As a result, pastors are constantly forced to choose, as they work through congregants’ daily wish lists in their e-mail and voice mail, between paths of personal integrity and those that portend greater job security. As religion becomes a consumer experience, the clergy become more unhappy and unhealthy.

The trend toward consumer-driven religion has been gaining momentum for half a century. Consider that in 1955 only 15 percent of Americans said they no longer adhered to the faith of their childhood, according to a Gallup poll. By 2008, 44 percent had switched their religious affiliation at least once, or dropped it altogether, the Pew Forum on Religion & Public Life found. Americans now sample, dabble and move on when a religious leader fails to satisfy for any reason.

In this transformation, clergy have seen their job descriptions rewritten. They’re no longer expected to offer moral counsel in pastoral care sessions or to deliver sermons that make the comfortable uneasy. Church leaders who continue such ministerial traditions pay dearly. A few years ago, thousands of parishioners quit Woodland Hills Church in St. Paul, Minn., and Community Church of Joy in Glendale, Ariz., when their respective preachers refused to bless the congregations’ preferred political agendas and consumerist lifestyles.

I have faced similar pressures myself. In the early 2000s, the advisory committee of my small congregation in Massachusetts told me to keep my sermons to 10 minutes, tell funny stories and leave people feeling great about themselves. The unspoken message in such instructions is clear: give us the comforting, amusing fare we want or we’ll get our spiritual leadership from someone else.

Congregations that make such demands seem not to realize that most clergy don’t sign up to be soothsayers or entertainers. Pastors believe they’re called to shape lives for the better, and that involves helping people learn to do what’s right in life, even when what’s right is also difficult. When they’re being true to their calling, pastors urge Christians to do the hard work of reconciliation with one another before receiving communion. They lead people to share in the suffering of others, including people they would rather ignore, by experiencing tough circumstances — say, in a shelter, a prison or a nursing home — and seeking relief together with those in need. At their courageous best, clergy lead where people aren’t asking to go, because that’s how the range of issues that concern them expands, and how a holy community gets formed.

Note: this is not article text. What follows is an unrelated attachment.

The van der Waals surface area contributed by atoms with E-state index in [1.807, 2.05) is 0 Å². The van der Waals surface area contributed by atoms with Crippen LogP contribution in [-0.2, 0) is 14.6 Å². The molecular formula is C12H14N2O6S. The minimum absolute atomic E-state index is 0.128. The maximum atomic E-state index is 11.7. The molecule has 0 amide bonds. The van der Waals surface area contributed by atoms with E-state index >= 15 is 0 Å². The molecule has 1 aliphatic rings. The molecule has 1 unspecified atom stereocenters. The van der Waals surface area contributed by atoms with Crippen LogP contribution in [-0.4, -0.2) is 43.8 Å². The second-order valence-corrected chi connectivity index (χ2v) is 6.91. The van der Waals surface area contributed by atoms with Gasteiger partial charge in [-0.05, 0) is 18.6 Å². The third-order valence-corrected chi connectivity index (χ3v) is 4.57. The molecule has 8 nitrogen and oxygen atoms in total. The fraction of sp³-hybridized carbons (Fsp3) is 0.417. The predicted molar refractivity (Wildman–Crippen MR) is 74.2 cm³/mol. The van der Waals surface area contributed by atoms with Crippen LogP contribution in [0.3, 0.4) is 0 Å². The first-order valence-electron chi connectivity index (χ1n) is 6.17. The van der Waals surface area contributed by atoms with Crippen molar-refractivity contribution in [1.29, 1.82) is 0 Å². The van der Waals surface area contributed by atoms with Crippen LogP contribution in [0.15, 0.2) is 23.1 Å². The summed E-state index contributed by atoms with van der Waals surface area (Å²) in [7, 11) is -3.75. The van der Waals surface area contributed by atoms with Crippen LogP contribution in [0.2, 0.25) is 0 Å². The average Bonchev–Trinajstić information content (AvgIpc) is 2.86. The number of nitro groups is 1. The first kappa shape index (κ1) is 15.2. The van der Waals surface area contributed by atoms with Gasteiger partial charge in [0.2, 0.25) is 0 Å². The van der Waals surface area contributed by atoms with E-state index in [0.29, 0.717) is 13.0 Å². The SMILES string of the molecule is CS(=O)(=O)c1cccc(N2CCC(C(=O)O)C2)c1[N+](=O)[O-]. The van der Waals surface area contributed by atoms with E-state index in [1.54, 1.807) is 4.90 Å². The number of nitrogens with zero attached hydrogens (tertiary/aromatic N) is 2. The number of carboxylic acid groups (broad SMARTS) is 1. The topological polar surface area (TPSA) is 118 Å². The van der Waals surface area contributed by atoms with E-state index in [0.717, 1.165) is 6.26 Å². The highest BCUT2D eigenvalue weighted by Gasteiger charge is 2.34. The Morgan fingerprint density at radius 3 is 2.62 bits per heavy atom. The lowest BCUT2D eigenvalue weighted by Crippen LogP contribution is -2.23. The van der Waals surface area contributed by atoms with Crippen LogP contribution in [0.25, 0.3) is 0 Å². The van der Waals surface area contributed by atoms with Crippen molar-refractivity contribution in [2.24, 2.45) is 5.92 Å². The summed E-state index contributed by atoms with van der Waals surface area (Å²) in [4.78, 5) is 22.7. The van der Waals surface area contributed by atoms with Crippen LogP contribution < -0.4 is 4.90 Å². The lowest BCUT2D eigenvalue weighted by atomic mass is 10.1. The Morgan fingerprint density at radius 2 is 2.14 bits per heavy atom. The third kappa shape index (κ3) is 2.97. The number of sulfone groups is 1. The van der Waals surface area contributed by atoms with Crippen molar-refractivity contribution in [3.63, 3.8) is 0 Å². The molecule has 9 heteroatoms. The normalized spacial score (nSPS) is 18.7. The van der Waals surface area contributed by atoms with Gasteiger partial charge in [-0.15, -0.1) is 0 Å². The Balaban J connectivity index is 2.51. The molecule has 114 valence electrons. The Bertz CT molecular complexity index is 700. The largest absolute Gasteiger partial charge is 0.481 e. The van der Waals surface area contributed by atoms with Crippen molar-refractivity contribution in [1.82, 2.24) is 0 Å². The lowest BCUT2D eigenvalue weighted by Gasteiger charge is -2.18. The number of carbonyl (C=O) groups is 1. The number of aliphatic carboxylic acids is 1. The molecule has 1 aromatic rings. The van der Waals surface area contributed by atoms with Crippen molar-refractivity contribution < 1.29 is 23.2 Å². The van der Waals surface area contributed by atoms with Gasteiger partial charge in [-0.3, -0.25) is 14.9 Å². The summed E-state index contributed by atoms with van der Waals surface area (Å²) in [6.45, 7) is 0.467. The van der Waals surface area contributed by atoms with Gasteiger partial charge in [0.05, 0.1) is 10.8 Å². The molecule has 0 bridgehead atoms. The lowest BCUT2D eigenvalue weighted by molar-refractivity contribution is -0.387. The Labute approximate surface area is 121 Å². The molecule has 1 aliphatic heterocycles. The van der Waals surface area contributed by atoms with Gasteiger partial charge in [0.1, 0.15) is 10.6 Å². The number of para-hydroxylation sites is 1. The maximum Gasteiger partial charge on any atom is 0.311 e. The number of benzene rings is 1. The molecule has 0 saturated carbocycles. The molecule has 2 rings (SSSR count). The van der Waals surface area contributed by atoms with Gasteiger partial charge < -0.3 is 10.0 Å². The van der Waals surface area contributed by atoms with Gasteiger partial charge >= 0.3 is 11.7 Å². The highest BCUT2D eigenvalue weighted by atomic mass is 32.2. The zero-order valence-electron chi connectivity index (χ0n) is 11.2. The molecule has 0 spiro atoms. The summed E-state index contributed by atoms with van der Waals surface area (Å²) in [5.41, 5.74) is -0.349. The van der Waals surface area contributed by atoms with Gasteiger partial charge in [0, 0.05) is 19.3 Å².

Ministry is a profession in which the greatest rewards include meaningfulness and integrity. When those fade under pressure from churchgoers who don’t want to be challenged or edified, pastors become candidates for stress and depression.

Clergy need parishioners who understand that the church exists, as it always has, to save souls by elevating people’s values and desires. They need churchgoers to ask for personal challenges, in areas like daily devotions and outreach ministries.

When such an ethic takes root, as it has in generations past, then pastors will cease to feel like the spiritual equivalents of concierges. They’ll again know joy in ministering among people who share their sense of purpose. They might even be on fire again for their calling, rather than on a path to premature burnout.

G. Jeffrey MacDonald, a minister in the United Church of Christ, is the author of “Thieves in the Temple: The Christian Church and the Selling of the American Soul.”

A version of this op-ed appeared in print on August 8, 2010, on page WK9 of the New York edition.